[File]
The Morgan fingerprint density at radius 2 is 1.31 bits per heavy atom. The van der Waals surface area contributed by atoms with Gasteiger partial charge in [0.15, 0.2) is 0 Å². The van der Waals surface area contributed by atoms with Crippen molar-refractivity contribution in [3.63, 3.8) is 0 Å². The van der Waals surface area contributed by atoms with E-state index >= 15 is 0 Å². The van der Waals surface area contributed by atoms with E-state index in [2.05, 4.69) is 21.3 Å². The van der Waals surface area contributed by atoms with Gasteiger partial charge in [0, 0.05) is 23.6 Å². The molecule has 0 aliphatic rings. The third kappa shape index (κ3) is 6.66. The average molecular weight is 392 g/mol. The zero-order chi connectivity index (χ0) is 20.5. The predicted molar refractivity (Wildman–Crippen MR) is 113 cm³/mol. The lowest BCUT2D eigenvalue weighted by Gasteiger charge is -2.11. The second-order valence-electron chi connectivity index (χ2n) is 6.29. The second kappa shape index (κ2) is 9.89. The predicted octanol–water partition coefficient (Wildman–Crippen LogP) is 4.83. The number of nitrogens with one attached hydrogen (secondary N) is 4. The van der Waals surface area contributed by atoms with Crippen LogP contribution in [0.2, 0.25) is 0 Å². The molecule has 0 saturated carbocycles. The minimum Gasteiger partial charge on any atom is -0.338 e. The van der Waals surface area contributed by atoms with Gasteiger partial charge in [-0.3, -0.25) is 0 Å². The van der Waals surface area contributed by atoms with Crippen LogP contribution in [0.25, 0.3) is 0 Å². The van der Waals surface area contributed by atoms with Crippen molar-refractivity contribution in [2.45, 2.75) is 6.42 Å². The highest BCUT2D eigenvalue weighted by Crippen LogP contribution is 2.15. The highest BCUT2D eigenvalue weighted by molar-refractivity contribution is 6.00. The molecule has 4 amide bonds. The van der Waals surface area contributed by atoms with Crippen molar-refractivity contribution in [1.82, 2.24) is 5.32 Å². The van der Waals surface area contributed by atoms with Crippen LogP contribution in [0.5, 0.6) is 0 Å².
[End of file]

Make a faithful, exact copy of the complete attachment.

The Morgan fingerprint density at radius 2 is 1.31 bits per heavy atom. The van der Waals surface area contributed by atoms with Gasteiger partial charge in [0.15, 0.2) is 0 Å². The van der Waals surface area contributed by atoms with Crippen molar-refractivity contribution in [3.63, 3.8) is 0 Å². The van der Waals surface area contributed by atoms with E-state index >= 15 is 0 Å². The van der Waals surface area contributed by atoms with E-state index in [2.05, 4.69) is 21.3 Å². The van der Waals surface area contributed by atoms with Gasteiger partial charge in [0, 0.05) is 23.6 Å². The molecule has 0 aliphatic rings. The third kappa shape index (κ3) is 6.66. The average molecular weight is 392 g/mol. The zero-order chi connectivity index (χ0) is 20.5. The predicted molar refractivity (Wildman–Crippen MR) is 113 cm³/mol. The lowest BCUT2D eigenvalue weighted by Gasteiger charge is -2.11. The second-order valence-electron chi connectivity index (χ2n) is 6.29. The second kappa shape index (κ2) is 9.89. The predicted octanol–water partition coefficient (Wildman–Crippen LogP) is 4.83. The number of nitrogens with one attached hydrogen (secondary N) is 4. The van der Waals surface area contributed by atoms with Crippen LogP contribution in [0.2, 0.25) is 0 Å². The molecule has 0 saturated carbocycles. The minimum Gasteiger partial charge on any atom is -0.338 e. The van der Waals surface area contributed by atoms with Gasteiger partial charge in [-0.3, -0.25) is 0 Å². The van der Waals surface area contributed by atoms with Crippen LogP contribution in [0.25, 0.3) is 0 Å². The van der Waals surface area contributed by atoms with Crippen molar-refractivity contribution in [2.45, 2.75) is 6.42 Å². The highest BCUT2D eigenvalue weighted by Crippen LogP contribution is 2.15. The highest BCUT2D eigenvalue weighted by molar-refractivity contribution is 6.00. The molecule has 4 amide bonds. The van der Waals surface area contributed by atoms with Crippen molar-refractivity contribution in [1.82, 2.24) is 5.32 Å². The van der Waals surface area contributed by atoms with Crippen LogP contribution in [0.5, 0.6) is 0 Å².